|Mobile burn at New England Small Farm Institute|
Actually, it may not be the lack of programs, per se, but more to do with new ways of looking at the world — as Proust said, “not in seeking new landscapes, but in having new eyes.”
Many of us who have been fretting over near term human extinction, a prospect recently bolstered by the advance release of the summary report of the Intergovernmental Panel on Climate Change, if not the near death experience of the global economy at the hands of a tiny political faction, have been probing this idea of new ways of thinking. That is what led us to travel up the Amazon river some years ago, and there to discover a secret climate control mechanism involving dark earths. Ever since then we have been using this space to report on new steps along that path, or new vistas we can discern with our new eyes.
We are fresh back from the 2013 North American Biochar Symposium and, as usual, dazzled by the latest vistas. To condense a 5-day conference into a short post is impossible, but fortunately the organizers had the foresight to video capture not just the plenaries but every one of the more than 100 presentations in the breakout sessions. These will soon be posted for public viewing on the UMass Amherst and/or Pioneer Valley Biochar web sites.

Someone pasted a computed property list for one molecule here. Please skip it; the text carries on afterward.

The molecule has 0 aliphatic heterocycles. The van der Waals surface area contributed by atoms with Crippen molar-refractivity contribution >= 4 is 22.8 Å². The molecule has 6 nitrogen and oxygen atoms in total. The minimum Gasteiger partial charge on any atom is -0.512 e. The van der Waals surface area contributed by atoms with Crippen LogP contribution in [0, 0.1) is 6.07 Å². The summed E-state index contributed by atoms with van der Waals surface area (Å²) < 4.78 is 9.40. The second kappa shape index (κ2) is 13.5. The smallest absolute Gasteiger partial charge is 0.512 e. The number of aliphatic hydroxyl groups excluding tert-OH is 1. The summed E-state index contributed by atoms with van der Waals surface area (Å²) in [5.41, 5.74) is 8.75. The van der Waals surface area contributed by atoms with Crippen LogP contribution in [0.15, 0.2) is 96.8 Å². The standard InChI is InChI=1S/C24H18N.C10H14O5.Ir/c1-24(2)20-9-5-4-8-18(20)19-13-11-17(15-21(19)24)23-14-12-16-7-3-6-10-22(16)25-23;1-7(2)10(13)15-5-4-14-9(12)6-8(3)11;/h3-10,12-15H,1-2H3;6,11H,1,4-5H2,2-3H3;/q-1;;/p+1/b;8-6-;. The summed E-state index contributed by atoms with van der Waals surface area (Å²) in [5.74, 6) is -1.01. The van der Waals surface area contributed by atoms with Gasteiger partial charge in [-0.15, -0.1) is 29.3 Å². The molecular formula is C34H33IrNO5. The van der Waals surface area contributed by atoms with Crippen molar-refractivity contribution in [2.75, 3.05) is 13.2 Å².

Highlights are many but here are just a few:
The conference served the first ever cool banquet — food items grown in biochar amended soil or foods/beverages that, in the course of production, provided feedstocks to be made into biochar. Entrees included biochar-fed smoked pulled pork, biochar-fed chicken sausage, charcoal pasta, biochar-wrapped goat cheese, biochar-covered peanuts and a variety of salad greens and vegetables grown in biochar conditioned soil.